I have to confess my undergraduate and part of my graduate education trained me to perfect procedures in which the steps are repetitive. My background and experience as a certified public accountant highlights the repetitiveness of what a good accountant does. I found working as an accountant interesting at first, but quickly became boring because I wanted to move on to learn new things. I have heard people say that accountants and lawyers often make the worst entrepreneurs because of the repetitive nature of their work.
In retrospect, I can see how professionals like lawyers and accountants make terrible entrepreneurs because most of the time they involve themselves in fixed routines in which they have extensive training. Corporate planners in specific vocations are much the same way, but entrepreneurs enjoy constant relations and communication with the people and the consumers he they aim to serve. Few engagements involve using the identical procedures and the entrepreneur is more like a detective always trying to seek the truth to perfect a product or service. Steve Jobs highlighted this role as an entrepreneur in developing his products.
I believe I have always had the curiosity to enjoy learning new tasks because I learned from my father who worked as a private investigator. I believe, because I helped him on many occasions, it put the thirst for entrepreneurship in my blood. I enjoyed discovering new things about people and this role stayed with me to this day.
A good entrepreneur in my experience likes to work with people from diverse backgrounds. The corporate planner, the accountant, and lawyer attune themselves to a more convergent group of people with similar skills. Entrepreneurs like to learn from others about talents and skills they may not already have. Entrepreneurs like to stay in touch with people with diverse talents because it allows them to improve products and services to satisfy an emerging need.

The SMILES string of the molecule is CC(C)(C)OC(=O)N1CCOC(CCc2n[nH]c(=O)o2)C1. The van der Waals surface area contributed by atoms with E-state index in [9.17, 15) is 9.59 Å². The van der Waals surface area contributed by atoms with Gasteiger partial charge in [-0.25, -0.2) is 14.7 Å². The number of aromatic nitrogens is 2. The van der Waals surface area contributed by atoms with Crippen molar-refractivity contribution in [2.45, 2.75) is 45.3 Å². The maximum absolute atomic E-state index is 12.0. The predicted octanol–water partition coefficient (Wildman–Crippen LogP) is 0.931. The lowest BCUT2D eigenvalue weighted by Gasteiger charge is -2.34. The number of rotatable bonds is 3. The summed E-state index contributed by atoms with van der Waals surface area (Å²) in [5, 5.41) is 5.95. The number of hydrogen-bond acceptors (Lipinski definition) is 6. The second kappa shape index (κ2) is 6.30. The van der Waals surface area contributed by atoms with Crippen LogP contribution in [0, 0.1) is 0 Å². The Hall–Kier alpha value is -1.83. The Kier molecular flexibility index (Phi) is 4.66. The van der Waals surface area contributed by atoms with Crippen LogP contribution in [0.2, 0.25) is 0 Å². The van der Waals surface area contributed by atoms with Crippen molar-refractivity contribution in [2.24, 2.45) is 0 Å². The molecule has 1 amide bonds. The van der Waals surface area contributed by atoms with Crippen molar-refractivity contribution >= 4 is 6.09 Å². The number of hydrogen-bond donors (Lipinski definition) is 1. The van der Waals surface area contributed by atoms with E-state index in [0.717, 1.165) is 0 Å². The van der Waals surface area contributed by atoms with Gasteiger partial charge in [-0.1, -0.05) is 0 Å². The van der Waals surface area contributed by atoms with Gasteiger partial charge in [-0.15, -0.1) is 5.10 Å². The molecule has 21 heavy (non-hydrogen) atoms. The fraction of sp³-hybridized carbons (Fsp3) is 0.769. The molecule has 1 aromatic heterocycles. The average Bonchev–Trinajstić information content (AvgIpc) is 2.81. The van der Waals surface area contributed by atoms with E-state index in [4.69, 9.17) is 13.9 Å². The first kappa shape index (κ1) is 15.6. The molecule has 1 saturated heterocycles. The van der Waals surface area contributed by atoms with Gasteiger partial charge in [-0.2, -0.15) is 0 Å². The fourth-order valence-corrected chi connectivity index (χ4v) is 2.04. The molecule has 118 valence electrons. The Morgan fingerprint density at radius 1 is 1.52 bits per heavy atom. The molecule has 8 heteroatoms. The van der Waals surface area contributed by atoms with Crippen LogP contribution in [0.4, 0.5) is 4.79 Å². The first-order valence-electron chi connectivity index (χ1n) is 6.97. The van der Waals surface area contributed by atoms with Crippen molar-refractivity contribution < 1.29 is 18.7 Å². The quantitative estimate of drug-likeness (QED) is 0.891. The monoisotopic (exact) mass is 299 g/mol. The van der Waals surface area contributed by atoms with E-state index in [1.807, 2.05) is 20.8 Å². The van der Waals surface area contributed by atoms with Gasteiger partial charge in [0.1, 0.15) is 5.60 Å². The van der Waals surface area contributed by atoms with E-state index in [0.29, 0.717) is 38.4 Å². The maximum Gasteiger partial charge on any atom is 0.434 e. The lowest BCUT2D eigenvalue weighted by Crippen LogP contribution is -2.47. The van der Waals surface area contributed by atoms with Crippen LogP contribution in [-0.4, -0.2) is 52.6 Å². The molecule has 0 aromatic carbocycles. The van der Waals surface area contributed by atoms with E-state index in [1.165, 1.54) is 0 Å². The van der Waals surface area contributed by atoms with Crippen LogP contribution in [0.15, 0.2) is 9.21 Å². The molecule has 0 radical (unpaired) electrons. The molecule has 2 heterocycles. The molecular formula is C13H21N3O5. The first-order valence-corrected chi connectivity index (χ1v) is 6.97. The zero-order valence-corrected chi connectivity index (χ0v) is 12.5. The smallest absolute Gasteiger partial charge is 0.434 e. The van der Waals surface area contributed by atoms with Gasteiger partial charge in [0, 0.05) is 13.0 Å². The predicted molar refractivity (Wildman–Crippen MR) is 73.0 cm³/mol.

Corporate planners immerse themselves in routine and become detached from people. These people become more bureaucratic and enjoy placing layers between themselves and the people they ultimately serve. Bureaucracy in my view is a dirty word because it adds costs and, although in the beginning is more efficient, it eventually reduces efficiency in the long haul. Corporate planners already have a model producing enough cash flows, but entrepreneurs have to craft a model to make it efficient enough to produce enough cash flows. Corporate planners manage existing models and repetition makes their models tired, but entrepreneurs create new efficient models through their communications with people and consumers to discover what they want now.